Randy Pench / rpench@sacbee.com

First-grade math looks easier than calculating California's education funding. The state's per-pupil spending in 2011 was $1,421 below the national average, the Census Bureau reports.

The Buzz: Jerry Brown officials ponder how to recover those dimes

Published: Wednesday, May. 22, 2013 - 12:00 am | Page 3A

A dime toward food benefits could cost a pretty penny

Absent legislative action, taxpayers will have to pay about 50 cents per letter to notify more than a million households that a 10-cent public benefit is about to expire.

Total cost: $745,000, split evenly between state and federal funds.

The unusual situation stems from a 10-cents-per-year federal subsidy that is placed on debit cards for 1.5 million households, generally working-poor families, that receive CalFresh food assistance but not monthly welfare grants.

The meager subsidy officially is called a low-income home energy assistance benefit, but a dime won't dent utility costs. More importantly, it qualifies families for a computation that raises their food benefits by about $62 per month.

Because the dime can be spent as cash, while there are restrictions on what food benefits can buy, the two must be segregated on debit cards. The result is that families tend to ignore the 10-cent subsidy and it sits idle, month after month.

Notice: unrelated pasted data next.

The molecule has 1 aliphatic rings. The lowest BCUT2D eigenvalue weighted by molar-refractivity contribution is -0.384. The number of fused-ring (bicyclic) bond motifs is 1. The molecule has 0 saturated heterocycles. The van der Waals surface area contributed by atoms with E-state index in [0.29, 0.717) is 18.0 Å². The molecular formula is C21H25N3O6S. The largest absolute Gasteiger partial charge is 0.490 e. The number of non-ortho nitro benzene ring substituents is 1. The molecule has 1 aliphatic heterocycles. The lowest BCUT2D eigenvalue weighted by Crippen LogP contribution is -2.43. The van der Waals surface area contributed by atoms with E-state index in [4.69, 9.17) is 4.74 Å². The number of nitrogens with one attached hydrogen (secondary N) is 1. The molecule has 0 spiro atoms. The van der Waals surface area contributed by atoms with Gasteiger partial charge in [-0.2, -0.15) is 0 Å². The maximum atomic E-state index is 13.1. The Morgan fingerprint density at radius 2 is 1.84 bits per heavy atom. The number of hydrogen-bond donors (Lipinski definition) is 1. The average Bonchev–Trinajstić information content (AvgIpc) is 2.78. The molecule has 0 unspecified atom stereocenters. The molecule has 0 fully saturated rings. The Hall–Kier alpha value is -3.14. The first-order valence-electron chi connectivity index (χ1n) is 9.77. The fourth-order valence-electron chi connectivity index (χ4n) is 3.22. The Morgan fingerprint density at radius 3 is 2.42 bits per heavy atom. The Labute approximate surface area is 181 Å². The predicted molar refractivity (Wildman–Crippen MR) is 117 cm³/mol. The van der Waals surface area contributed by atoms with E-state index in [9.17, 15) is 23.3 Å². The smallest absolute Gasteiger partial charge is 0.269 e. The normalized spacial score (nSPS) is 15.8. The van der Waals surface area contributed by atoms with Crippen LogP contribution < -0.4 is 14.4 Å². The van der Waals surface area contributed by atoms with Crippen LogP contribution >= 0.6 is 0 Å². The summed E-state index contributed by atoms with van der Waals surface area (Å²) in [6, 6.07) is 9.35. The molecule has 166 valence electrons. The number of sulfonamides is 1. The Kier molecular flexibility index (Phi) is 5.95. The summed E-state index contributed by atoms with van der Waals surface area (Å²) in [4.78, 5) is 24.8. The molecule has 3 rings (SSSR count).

After 180 days, the dime subsidy disappears, so regulations require families to be notified after 135 days.

Thus the state's dilemma.

Gov. Jerry Brown proposes to avoid the expense by adding a clause to a budget trailer bill that would require notification only for sums of $1 or more.

BY THE NUMBERS

California spent more than any other state on education in 2011, but its per-pupil spending was $1,421 below the national average, putting it 36th, according to a Census Bureau report. Education advocates say the state ranks near the bottom compared to other states if one counts only state and local funds. The feds count all revenue and spending.

WORTH REPEATING

"Between them, LA's mayoral candidates visited at least nine restaurants on election day. First act in office: diet!"

PATT MORRISON, Los Angeles Times columnist, via Twitter, describing last-minute campaigning by Eric Garcetti and Wendy Greuel

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